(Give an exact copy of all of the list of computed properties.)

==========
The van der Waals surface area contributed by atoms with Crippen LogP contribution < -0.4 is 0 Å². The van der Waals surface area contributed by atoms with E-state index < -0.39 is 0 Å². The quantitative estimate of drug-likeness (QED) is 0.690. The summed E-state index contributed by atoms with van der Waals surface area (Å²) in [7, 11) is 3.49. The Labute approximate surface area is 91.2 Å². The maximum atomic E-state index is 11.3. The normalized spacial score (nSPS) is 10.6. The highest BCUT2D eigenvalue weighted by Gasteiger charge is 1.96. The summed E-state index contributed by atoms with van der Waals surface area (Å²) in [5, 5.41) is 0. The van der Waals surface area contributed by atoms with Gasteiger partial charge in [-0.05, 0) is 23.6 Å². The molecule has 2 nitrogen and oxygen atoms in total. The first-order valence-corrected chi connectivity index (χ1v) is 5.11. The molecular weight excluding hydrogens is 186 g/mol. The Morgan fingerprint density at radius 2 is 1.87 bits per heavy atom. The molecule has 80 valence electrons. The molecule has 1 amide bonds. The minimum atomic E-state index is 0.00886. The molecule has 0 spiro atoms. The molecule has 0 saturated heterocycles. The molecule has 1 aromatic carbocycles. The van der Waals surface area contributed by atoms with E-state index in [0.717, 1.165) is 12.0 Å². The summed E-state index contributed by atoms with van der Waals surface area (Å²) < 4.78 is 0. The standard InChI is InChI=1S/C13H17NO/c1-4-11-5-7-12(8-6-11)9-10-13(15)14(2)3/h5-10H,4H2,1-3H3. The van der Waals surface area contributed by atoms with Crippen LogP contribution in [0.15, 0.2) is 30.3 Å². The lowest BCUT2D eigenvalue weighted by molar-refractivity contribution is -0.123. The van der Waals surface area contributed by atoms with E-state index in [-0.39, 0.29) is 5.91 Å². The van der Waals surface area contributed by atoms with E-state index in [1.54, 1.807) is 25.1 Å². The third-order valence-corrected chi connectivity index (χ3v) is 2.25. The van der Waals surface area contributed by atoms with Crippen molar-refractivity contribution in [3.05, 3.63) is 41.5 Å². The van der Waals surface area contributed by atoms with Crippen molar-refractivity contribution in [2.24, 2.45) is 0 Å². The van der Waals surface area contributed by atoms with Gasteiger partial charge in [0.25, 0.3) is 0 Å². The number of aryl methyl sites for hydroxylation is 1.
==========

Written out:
The van der Waals surface area contributed by atoms with Crippen LogP contribution < -0.4 is 0 Å². The van der Waals surface area contributed by atoms with E-state index < -0.39 is 0 Å². The quantitative estimate of drug-likeness (QED) is 0.690. The summed E-state index contributed by atoms with van der Waals surface area (Å²) in [7, 11) is 3.49. The Labute approximate surface area is 91.2 Å². The maximum atomic E-state index is 11.3. The normalized spacial score (nSPS) is 10.6. The highest BCUT2D eigenvalue weighted by Gasteiger charge is 1.96. The summed E-state index contributed by atoms with van der Waals surface area (Å²) in [5, 5.41) is 0. The van der Waals surface area contributed by atoms with Gasteiger partial charge in [-0.05, 0) is 23.6 Å². The molecule has 2 nitrogen and oxygen atoms in total. The first-order valence-corrected chi connectivity index (χ1v) is 5.11. The molecular weight excluding hydrogens is 186 g/mol. The Morgan fingerprint density at radius 2 is 1.87 bits per heavy atom. The molecule has 80 valence electrons. The molecule has 1 amide bonds. The minimum atomic E-state index is 0.00886. The molecule has 0 spiro atoms. The molecule has 0 saturated heterocycles. The molecule has 1 aromatic carbocycles. The van der Waals surface area contributed by atoms with E-state index in [0.717, 1.165) is 12.0 Å². The summed E-state index contributed by atoms with van der Waals surface area (Å²) < 4.78 is 0. The standard InChI is InChI=1S/C13H17NO/c1-4-11-5-7-12(8-6-11)9-10-13(15)14(2)3/h5-10H,4H2,1-3H3. The van der Waals surface area contributed by atoms with Crippen LogP contribution in [0.15, 0.2) is 30.3 Å². The lowest BCUT2D eigenvalue weighted by molar-refractivity contribution is -0.123. The van der Waals surface area contributed by atoms with E-state index in [-0.39, 0.29) is 5.91 Å². The van der Waals surface area contributed by atoms with E-state index in [1.54, 1.807) is 25.1 Å². The third-order valence-corrected chi connectivity index (χ3v) is 2.25. The van der Waals surface area contributed by atoms with Crippen molar-refractivity contribution in [3.05, 3.63) is 41.5 Å². The van der Waals surface area contributed by atoms with Crippen molar-refractivity contribution in [2.24, 2.45) is 0 Å². The van der Waals surface area contributed by atoms with Gasteiger partial charge in [0.25, 0.3) is 0 Å². The number of aryl methyl sites for hydroxylation is 1.